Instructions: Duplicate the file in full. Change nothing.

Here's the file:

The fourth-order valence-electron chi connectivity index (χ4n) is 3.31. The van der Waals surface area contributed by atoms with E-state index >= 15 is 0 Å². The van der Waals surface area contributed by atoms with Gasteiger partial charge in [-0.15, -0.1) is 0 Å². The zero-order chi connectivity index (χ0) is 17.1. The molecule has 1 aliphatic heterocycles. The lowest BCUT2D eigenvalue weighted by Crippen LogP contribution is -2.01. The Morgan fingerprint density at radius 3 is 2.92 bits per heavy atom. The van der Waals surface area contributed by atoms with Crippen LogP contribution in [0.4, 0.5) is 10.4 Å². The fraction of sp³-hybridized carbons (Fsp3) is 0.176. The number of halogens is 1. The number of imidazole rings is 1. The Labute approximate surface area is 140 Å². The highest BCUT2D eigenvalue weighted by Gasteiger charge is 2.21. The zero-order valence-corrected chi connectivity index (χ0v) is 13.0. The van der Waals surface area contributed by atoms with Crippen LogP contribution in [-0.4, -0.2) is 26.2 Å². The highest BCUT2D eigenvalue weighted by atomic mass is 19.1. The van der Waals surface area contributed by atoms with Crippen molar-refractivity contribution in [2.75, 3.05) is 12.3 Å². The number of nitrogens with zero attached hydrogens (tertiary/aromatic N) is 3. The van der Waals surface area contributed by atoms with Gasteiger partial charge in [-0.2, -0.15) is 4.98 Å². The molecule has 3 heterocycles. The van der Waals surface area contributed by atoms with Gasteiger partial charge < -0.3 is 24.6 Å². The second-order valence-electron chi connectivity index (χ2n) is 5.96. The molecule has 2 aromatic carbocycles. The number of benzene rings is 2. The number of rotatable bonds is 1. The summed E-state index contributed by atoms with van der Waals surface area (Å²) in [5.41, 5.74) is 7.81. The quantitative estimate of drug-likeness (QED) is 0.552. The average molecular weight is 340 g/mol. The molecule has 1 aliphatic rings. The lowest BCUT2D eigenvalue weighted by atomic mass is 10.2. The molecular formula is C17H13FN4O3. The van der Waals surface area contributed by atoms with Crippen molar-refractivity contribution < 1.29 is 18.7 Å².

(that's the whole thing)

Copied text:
The fourth-order valence-electron chi connectivity index (χ4n) is 3.31. The van der Waals surface area contributed by atoms with E-state index >= 15 is 0 Å². The van der Waals surface area contributed by atoms with Gasteiger partial charge in [-0.15, -0.1) is 0 Å². The zero-order chi connectivity index (χ0) is 17.1. The molecule has 1 aliphatic heterocycles. The lowest BCUT2D eigenvalue weighted by Crippen LogP contribution is -2.01. The Morgan fingerprint density at radius 3 is 2.92 bits per heavy atom. The van der Waals surface area contributed by atoms with Crippen LogP contribution in [0.4, 0.5) is 10.4 Å². The fraction of sp³-hybridized carbons (Fsp3) is 0.176. The number of halogens is 1. The number of imidazole rings is 1. The Labute approximate surface area is 140 Å². The highest BCUT2D eigenvalue weighted by Gasteiger charge is 2.21. The zero-order valence-corrected chi connectivity index (χ0v) is 13.0. The van der Waals surface area contributed by atoms with Crippen LogP contribution in [-0.4, -0.2) is 26.2 Å². The highest BCUT2D eigenvalue weighted by atomic mass is 19.1. The van der Waals surface area contributed by atoms with Crippen molar-refractivity contribution in [2.75, 3.05) is 12.3 Å². The number of nitrogens with zero attached hydrogens (tertiary/aromatic N) is 3. The van der Waals surface area contributed by atoms with Gasteiger partial charge in [-0.2, -0.15) is 4.98 Å². The molecule has 3 heterocycles. The van der Waals surface area contributed by atoms with Gasteiger partial charge < -0.3 is 24.6 Å². The second-order valence-electron chi connectivity index (χ2n) is 5.96. The molecule has 2 aromatic carbocycles. The number of benzene rings is 2. The number of rotatable bonds is 1. The summed E-state index contributed by atoms with van der Waals surface area (Å²) in [5.41, 5.74) is 7.81. The quantitative estimate of drug-likeness (QED) is 0.552. The average molecular weight is 340 g/mol. The molecule has 1 aliphatic rings. The lowest BCUT2D eigenvalue weighted by atomic mass is 10.2. The molecular formula is C17H13FN4O3. The van der Waals surface area contributed by atoms with Crippen molar-refractivity contribution < 1.29 is 18.7 Å².